The voices of Tax Policy Center's researchers and staff
Why do we make it so hard for immigrants to pay their federal income taxes? Why do we throw so many roadblocks between them and their civic duty?
Many are citizens, though they may have family members who are not. Some are legal residents and some are undocumented. But wherever you come down on the current immigration debate, it seems beyond dispute that people who want to pay their taxes should be able to do so without getting hopelessly lost in a bureaucratic morass.
The complexity of the tax code makes filing a challenge for nearly everyone. But immigrants face special difficulties the rest of us do not. One revolves around incredibly complex rules for certain credits and exemptions. The other is the process of filing itself. At a recent Tax Policy Center program, a panel of experts described the problems.
Families with children
Claiming tax credits such as the Child Tax Credit, the refundable portion of the CTC, and the Earned Income Tax Credit (EITC) is hard enough for native born households. But the rules can become nightmarishly difficult for immigrants with children. Worse, they are different for each credit and exemption.
My Tax Policy Center colleague Elaine Maag has described the challenges for families with children here. In short, children who are U.S. citizens or nationals qualify their households for the CTC, EITC, and dependent exemptions if they live in the United States and both of their parents have Social Security numbers (SSNs); children may be eligible for the dependency exemption alone if they reside in the U.S., Canada, or Mexico and their parents otherwise qualify; children must reside in the US for their households to qualify for the CTC; children must reside in the U.S. and have an SSN for their household to be eligible for the EITC.
Got that? I didn’t think so. But there’s more.
Children who don’t have SSNs may still qualify for the CTC and the American Opportunity Tax Credit if they have an Individual Taxpayer Identification Number, or ITIN. Their parents need an SSN or an ITIN to file returns for themselves and their children.
Getting an ITIN
The IRS estimates that about 4.6 million taxpayers are ineligible for a Social Security number and must get an ITIN to comply with their income tax obligations. Without one, people may lose their eligibility for tax credits, owe late filing penalties, and be subject to higher withholding taxes.
Yet, Congress and the IRS make getting an ITIN incredibly hard. People can apply for a new ITIN only during tax filing season—just when the IRS is busiest. Last year, the IRS had to process about 900,000 applications. Unsurprisingly, so many requests in such a narrow window led to big backlogs—a weekly average of 80,000.
The consequences of these delays are severe. Without an ITIN, people can no longer file for the child tax credit. Many may have stopped filing returns entirely because they could not get an ITIN, turning them from once-compliant tax filers into evaders.
There’s more. You must send the IRS your passport along with an application. Not a copy. Your original passport. Which the IRS will return to you—within two months.
You can avoid that problem if you apply through a walk-in IRS Taxpayer Assistance Center (TAC) or what the IRS calls a Certified Acceptance Agent (CAA), which can be a private business or a government agency. If you apply in person through one of those, staff can certify your documents and you can take them home.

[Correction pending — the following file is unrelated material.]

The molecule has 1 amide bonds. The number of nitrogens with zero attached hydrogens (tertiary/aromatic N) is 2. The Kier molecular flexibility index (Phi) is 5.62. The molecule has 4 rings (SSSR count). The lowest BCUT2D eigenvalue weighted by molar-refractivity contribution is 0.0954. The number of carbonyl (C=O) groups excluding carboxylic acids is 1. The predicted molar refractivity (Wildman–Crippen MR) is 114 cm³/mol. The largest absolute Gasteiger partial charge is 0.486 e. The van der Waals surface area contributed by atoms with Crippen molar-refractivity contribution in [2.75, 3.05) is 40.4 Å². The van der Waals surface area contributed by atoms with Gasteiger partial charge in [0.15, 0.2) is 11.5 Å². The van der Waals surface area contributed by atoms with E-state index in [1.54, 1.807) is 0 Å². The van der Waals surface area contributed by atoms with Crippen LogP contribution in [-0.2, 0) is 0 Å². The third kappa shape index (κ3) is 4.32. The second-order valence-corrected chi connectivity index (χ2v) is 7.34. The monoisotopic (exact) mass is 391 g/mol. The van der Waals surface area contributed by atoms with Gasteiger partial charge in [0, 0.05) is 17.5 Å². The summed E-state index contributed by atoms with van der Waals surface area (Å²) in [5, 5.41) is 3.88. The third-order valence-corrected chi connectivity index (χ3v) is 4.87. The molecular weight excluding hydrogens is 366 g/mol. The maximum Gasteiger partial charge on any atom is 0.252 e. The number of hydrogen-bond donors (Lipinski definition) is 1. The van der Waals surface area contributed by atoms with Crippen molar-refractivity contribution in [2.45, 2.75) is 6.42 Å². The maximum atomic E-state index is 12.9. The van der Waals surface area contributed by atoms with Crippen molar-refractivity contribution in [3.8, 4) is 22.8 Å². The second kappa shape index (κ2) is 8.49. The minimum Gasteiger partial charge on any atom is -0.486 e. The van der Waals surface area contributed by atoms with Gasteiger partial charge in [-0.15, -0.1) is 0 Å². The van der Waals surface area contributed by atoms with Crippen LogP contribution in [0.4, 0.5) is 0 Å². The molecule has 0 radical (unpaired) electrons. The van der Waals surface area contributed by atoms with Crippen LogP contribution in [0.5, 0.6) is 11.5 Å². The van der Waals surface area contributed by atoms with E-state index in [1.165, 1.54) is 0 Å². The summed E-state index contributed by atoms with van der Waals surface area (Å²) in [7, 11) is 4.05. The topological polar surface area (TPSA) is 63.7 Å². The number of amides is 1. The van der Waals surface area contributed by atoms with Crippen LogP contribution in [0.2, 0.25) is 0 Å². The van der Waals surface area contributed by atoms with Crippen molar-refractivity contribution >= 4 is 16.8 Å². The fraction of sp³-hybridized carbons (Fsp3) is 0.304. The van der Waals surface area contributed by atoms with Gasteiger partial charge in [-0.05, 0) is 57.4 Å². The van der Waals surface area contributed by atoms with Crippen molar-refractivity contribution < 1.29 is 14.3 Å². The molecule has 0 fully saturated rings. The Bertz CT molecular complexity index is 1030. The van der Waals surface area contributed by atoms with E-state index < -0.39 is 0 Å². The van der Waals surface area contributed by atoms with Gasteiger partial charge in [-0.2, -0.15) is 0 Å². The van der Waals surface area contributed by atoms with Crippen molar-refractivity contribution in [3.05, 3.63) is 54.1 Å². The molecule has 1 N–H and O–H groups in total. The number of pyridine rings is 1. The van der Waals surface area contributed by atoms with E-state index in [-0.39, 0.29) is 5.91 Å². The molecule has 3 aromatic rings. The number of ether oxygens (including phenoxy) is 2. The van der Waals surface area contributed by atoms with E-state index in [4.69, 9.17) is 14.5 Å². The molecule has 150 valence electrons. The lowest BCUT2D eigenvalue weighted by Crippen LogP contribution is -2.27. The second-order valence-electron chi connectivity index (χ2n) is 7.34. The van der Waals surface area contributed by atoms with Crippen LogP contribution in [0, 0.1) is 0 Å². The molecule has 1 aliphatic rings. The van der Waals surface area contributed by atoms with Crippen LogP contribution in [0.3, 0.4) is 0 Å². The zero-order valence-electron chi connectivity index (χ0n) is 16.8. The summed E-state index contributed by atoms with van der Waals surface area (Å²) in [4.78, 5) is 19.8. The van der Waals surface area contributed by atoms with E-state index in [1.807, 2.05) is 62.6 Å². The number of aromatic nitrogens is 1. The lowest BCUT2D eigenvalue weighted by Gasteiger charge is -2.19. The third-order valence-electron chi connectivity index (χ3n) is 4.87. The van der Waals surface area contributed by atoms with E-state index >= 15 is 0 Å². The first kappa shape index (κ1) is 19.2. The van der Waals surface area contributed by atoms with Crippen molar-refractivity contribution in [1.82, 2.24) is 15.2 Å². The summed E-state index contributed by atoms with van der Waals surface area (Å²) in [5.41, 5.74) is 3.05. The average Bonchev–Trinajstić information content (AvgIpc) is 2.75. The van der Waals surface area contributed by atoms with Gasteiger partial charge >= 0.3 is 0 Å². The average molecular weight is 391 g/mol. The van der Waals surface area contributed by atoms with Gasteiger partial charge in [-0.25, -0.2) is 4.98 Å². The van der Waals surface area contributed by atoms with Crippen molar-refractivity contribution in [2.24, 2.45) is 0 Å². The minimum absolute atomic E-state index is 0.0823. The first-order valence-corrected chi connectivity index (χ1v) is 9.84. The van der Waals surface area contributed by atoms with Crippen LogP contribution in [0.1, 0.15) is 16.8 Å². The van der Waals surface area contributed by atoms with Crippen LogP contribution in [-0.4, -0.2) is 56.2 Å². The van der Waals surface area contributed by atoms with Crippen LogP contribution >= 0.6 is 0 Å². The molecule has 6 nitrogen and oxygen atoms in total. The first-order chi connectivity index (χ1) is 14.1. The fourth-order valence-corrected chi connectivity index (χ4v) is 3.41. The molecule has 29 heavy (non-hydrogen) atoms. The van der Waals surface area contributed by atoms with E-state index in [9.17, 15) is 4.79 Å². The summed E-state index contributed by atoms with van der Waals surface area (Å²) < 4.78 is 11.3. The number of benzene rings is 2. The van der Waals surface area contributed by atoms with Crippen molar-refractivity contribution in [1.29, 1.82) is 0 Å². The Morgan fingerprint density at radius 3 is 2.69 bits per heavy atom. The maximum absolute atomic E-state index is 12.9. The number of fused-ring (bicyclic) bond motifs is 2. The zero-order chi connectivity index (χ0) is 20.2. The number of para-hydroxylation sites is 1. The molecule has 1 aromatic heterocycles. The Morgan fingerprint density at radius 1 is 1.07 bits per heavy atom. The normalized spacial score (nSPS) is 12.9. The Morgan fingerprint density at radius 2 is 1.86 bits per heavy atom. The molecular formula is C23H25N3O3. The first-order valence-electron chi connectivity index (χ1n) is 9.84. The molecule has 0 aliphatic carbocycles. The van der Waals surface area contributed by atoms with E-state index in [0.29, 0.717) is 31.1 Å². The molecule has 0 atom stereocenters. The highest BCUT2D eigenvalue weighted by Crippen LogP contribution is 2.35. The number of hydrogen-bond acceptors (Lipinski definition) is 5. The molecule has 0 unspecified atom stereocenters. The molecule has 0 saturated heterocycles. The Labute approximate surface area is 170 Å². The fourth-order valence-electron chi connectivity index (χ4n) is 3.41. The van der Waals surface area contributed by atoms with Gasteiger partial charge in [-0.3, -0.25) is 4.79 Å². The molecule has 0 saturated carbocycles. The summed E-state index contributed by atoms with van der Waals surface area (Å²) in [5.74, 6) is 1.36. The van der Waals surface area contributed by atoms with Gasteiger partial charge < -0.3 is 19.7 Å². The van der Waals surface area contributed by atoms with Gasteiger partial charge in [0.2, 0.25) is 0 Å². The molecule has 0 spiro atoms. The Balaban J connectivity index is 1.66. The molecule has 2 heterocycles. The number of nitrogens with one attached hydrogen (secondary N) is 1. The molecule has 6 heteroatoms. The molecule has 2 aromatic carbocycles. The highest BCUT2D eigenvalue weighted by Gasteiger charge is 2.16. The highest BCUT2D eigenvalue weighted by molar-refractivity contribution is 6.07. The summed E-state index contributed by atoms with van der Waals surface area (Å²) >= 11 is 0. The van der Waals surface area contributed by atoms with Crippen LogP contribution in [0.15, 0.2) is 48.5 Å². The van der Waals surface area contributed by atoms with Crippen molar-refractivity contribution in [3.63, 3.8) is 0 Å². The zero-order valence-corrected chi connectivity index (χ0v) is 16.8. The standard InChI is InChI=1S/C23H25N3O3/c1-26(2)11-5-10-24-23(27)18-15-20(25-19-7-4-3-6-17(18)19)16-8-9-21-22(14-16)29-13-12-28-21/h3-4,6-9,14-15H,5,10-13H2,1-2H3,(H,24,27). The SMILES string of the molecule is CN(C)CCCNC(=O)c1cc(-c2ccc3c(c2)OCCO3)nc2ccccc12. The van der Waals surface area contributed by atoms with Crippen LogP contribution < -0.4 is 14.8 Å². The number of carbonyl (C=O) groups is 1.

Except…There are not nearly enough CAAs, and because of the IRS’s never-ending budget problems TACs only accept appointments a couple of days a week. During working hours. When many immigrants are likely to be…working. And if you are undocumented, getting into a government building presents its own set of challenges and risks.
Congress made the problem worse in 2016 with the PATH Act. While the law expanded the CAA program, it also imposed a strict schedule for deactivating ITINs. All ITINs issued before 2013 must now be renewed according to a formal schedule. And if a taxpayer does not file a tax return for three consecutive years, his ITIN is automatically revoked. Blocking unused ITINs may help reduce identify theft, but making millions of people automatically reapply is not a great solution, especially given the agency’s problems administering the program.
The IRS Taxpayer Advocate has repeatedly raised concerns about these problems (here and here) and the IRS has tried to address some, but progress is slow.
There are several common sense ways to fix this mess. Congress could set identical eligibility rules for the credits and the dependent exemption. The IRS could make it easier for people to apply for, receive, and maintain ITINs. Renewals could be accepted prior to filing season. The agency could also ensure that more CAAs are located outside of government buildings.
Immigrants pay taxes, often enthusiastically, even though they may never receive the benefits of citizenship. The least we can do is make it easier for them to do so.
Posts and comments are solely the opinion of the author and not that of the Tax Policy Center, Urban Institute, or Brookings Institution.
Share this page
Javier Flores Garcia, center, emerges from the Arch Street United Methodist Church, accompanied by his wife, Alma Lopez, center left, daughter, Adamaris, center right, and sons, Javier, left, and Yael, in Philadelphia, Wednesday, Oct. 11, 2017. Garcia, who has been living in the church for nearly a year to avoid deportation to Mexico, walked free Wednesday. In 2004, he was stabbed and worked with the government to capture the men responsible. His actions made him eligible for a special type of visa for people who help police. Photo by Matt Rourke/AP.